Today’s topic is a particularly heavy one, because I’m going to ask you to wrestle with the idea of what social exclusion looks like in the context of technology, and how many modes of exclusion are baked in to the technology we use, especially through the mechanism of algorithms.
You probably have some idea of what an algorithm is — in its most basic form, it is a set of instructions that determines a series of outputs from a series of inputs. And we are surrounded by algorithmic processes all the time. Netflix, for example, knows I watch a lot of teen drama (listen, I co-host a podcast, okay?), so whenever something is released that has a lot of angst and feelings, I get an alert. Instagram knows I like to shout about feminism and also cats, and so it often shows me ads for products featuring pictures of cats brandishing feminist slogans, some of which I buy. These processes are sometimes creepy and definitely aggressively capitalist, but they’re also mostly a basic extension of how advertising and marketing have always worked: get the right product in front of the right eyeballs.
But you may be less familiar with just how many significant decisions are shaped by algorithmic processing. Decisions around health care, credit scores, and education, for example, are often at least partially informed by algorithms, and it’s worth spending some time thinking about how those algorithms are constructed, and whether or not they facilitate equity — or even if they actively get in the way of equity. (If you’ve been paying attention to this detox, I think you know where this post is heading.) Indeed, a recent working paper in the area of machine learning suggests that the simpler the algorithm, the more likely its outcome will further disadvantage already disadvantaged groups. In other words, our social relationships are complex, and our algorithms should be, too. But in the quest to streamline processes, they aren’t always, and that can be a huge problem.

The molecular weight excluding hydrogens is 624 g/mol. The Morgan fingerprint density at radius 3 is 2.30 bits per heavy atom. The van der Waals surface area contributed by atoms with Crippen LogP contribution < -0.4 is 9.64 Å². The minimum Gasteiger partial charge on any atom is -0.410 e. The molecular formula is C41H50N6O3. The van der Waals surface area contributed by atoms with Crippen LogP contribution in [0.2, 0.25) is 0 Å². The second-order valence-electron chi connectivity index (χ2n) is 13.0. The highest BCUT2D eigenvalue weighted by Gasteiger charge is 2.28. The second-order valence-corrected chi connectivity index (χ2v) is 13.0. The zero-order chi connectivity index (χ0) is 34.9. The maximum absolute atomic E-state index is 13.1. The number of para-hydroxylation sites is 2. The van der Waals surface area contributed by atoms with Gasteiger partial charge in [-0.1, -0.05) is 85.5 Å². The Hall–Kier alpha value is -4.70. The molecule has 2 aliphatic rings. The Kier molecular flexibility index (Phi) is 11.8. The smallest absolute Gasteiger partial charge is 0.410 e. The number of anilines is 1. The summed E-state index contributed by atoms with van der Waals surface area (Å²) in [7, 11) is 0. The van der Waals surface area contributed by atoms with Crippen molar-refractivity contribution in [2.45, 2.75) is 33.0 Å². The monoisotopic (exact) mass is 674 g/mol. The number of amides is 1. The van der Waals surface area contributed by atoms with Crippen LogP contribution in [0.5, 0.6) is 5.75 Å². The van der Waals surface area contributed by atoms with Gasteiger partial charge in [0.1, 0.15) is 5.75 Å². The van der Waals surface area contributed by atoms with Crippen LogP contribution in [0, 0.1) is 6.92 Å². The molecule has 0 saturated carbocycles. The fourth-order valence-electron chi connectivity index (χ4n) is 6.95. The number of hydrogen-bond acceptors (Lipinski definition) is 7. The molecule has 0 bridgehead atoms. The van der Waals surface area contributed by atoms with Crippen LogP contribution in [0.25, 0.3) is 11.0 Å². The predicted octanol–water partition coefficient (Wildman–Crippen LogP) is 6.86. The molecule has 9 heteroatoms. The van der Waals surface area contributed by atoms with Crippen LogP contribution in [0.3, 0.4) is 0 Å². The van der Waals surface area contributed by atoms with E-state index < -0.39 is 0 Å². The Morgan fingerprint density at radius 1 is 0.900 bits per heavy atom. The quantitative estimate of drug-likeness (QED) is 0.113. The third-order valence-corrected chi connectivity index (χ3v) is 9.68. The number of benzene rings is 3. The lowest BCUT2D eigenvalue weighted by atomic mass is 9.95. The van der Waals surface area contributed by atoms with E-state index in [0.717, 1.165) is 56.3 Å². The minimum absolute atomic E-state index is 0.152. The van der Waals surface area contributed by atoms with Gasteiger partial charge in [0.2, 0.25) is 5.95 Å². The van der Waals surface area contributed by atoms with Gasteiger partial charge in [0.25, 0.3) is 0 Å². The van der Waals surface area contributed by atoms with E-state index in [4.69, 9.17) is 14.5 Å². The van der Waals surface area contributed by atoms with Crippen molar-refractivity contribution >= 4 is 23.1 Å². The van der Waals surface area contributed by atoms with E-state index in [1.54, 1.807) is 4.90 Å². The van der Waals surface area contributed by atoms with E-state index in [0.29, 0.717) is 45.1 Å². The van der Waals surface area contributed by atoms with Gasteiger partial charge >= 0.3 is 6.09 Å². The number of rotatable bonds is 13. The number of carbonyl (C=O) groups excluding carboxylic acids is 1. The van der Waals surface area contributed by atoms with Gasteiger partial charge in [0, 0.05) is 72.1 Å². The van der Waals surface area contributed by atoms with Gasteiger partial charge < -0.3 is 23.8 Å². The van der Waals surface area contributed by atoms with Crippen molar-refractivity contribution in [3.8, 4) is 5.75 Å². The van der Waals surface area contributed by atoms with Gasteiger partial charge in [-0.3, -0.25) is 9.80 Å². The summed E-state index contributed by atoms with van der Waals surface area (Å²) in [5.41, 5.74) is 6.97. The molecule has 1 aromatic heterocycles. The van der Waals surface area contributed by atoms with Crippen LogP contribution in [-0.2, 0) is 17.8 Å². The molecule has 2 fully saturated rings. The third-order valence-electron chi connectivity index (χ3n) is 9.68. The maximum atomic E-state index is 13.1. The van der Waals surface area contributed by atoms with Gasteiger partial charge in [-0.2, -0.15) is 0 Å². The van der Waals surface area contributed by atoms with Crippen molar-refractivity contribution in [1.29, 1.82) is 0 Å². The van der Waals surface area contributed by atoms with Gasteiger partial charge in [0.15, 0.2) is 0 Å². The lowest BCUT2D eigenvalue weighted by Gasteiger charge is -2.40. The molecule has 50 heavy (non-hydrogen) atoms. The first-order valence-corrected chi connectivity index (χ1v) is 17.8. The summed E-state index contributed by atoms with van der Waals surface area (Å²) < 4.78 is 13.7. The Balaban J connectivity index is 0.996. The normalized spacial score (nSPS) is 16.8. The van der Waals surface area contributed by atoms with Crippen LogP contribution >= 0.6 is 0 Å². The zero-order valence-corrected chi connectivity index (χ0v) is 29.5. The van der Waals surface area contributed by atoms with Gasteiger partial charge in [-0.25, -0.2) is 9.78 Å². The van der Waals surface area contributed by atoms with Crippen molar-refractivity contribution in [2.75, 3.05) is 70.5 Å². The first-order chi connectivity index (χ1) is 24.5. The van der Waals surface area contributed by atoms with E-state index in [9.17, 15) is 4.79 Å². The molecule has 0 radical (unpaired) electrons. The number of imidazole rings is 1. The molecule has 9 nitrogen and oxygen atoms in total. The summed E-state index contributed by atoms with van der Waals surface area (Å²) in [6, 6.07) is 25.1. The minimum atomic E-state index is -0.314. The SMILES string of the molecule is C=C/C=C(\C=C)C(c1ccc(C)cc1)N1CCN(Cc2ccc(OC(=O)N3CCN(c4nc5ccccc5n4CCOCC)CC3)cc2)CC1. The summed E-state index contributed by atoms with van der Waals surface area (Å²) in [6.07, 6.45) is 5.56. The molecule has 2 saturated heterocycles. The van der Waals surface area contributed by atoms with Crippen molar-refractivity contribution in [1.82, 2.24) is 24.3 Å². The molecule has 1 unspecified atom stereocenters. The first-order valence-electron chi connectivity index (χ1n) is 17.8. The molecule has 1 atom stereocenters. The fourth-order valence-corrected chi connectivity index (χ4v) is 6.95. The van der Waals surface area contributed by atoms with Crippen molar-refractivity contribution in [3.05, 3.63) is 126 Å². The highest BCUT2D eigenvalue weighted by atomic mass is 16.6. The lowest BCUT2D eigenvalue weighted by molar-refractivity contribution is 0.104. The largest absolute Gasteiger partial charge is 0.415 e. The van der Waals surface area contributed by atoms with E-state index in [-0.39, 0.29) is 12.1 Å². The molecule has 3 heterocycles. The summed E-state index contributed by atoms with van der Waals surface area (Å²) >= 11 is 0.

As any teacher or tutor of freshman academic writing can tell you (and I was one for nine years), people have a tendency to read quantitative research — the numbers stuff — as somehow above reproach. If I had a dollar for every student who told me an essay contained “no evidence” because it didn’t have any numbers in it, I could buy a complete library of Malcolm Gladwell books to satisfy all my numbers-and-not-much-else needs. I think there has for some time been something of an assumption that algorithms, being mathematically derived, are neutral — in the same way many once believed, for example, that science is socially and culturally neutral — but I hope we’ve perhaps all begun to enter into a period of understanding that this is not really the case. Instead, algorithms reflect the old adage of “garbage in, garbage out,” which is to say that whatever biases underwrite the programming of an algorithm will be reflected in its outputs. And, since we live in a society that wrestles with racism, sexism, classism, ableism, and many other inequities, we should not be surprised that algorithms are often built in a way that encompasses many of these inequities.
Virginia Eubanks, the author of Automating Inequality: How High-Tech Tools Profile, Police, and Punish the Poor, described the use of algorithms in the development of social programming as an “empathy override,” a decision to outsource perceptions about who “deserves” care. This is a way of not having harder and more complex political conversations, and it relies on a scarcity model of resourcing social programs and care. Those are conversations that are important to have and will be shaped by individual values, but we have to have them, and not hide behind assumptions that these processes are somehow neutral.